More and more authors seem to recognize the power of BitTorrent as a means to generate more sales, and actually upload free copies onto BitTorrent themselves.
Best selling author Paulo Coelho posted several of his books on BitTorrent, which boosted his sales significantly. The success of Coelho later inspired Leander Kahney, the author of “The Cult of Mac” and “The Cult of iPod”, to do the same.
A recent discussion on the positives and negatives of piracy confirms changing attitudes towards it. The “behind the scenes” thread on O’Reilly Radar was started by Eric Freeman, who wrote:
“Any thoughts on the rise of Head First titles (mostly HFDP and HTML) on Pirate Bay? I’m trying to just take it as a sign there is strong interest in the books still.”
The consensus among the authors who replied seems to be that having one’s book listed on BitTorrent sites is a good thing, and might actually generate more sales.
Nat Torkington wrote in a reply:
“So long as the royalty checks are strong, take BitTorrent as a sign of success rather than a problem. A wise dog doesn’t let his fleas bother him.”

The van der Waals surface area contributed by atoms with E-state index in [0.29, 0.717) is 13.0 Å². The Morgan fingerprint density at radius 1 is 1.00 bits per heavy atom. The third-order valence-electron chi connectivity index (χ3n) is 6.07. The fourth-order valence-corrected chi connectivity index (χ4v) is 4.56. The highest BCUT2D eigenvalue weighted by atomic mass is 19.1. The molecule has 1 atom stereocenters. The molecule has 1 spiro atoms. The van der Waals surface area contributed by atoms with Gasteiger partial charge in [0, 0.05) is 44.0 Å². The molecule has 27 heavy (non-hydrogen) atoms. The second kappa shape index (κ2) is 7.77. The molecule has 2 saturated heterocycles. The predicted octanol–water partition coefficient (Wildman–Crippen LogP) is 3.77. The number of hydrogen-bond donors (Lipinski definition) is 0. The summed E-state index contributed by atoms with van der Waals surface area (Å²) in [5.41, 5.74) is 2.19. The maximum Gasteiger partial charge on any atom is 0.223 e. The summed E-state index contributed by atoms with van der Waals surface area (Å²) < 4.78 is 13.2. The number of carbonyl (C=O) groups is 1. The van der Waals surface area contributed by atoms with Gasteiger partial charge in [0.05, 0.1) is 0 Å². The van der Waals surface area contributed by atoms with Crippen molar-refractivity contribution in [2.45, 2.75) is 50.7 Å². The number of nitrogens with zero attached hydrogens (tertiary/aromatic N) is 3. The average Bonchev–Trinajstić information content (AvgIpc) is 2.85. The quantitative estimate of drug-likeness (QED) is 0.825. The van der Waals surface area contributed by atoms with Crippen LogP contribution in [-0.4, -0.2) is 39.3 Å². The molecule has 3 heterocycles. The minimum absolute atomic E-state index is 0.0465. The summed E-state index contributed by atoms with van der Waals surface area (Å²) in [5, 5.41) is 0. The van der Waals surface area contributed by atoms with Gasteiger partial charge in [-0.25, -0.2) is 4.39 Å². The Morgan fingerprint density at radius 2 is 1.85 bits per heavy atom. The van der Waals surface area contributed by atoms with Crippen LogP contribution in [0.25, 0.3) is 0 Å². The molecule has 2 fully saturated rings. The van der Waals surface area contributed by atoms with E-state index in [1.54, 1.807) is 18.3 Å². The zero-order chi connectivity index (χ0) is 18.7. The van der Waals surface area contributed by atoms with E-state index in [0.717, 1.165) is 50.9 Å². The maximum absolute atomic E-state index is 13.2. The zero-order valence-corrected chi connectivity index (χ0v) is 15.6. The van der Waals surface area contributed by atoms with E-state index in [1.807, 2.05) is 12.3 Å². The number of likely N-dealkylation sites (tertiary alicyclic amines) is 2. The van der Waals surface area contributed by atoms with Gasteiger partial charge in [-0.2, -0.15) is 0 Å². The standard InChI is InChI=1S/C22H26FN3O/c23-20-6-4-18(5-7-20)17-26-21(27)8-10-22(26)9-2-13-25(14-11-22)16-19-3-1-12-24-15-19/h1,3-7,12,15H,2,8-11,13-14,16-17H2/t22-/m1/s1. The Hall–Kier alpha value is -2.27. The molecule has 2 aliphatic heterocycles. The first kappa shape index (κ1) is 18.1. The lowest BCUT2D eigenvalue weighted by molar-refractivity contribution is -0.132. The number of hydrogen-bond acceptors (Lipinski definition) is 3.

Phil Torrone of Make magazine added:
“Yup – seeing your books / magazines on Pirate Bay is always a good thing.”
Piracy is less of a threat to book publishers than it is to the music industry though. As Nat Torkington notes, most people still prefer printed copies: “The HF books work really well as books, so at best the torrents act as advertisements for the superior print product.”
For music it’s different, as most people now prefer MP3s. The music that is offered on filesharing networks is superior to the DRMed alternatives that are available through music stores such as iTunes. The only option for the music industry is to adapt to the needs of their customers and start competing with pirates.
In related news, our very own Matt Mason just got his book “The Pirate’s Dilemma” leaked on BitTorrent. Matt announced that an official “free” version will be available for download later, but I’m sure that he doesn’t mind people sharing this pirated copy.
(Via O’Reilly TOC)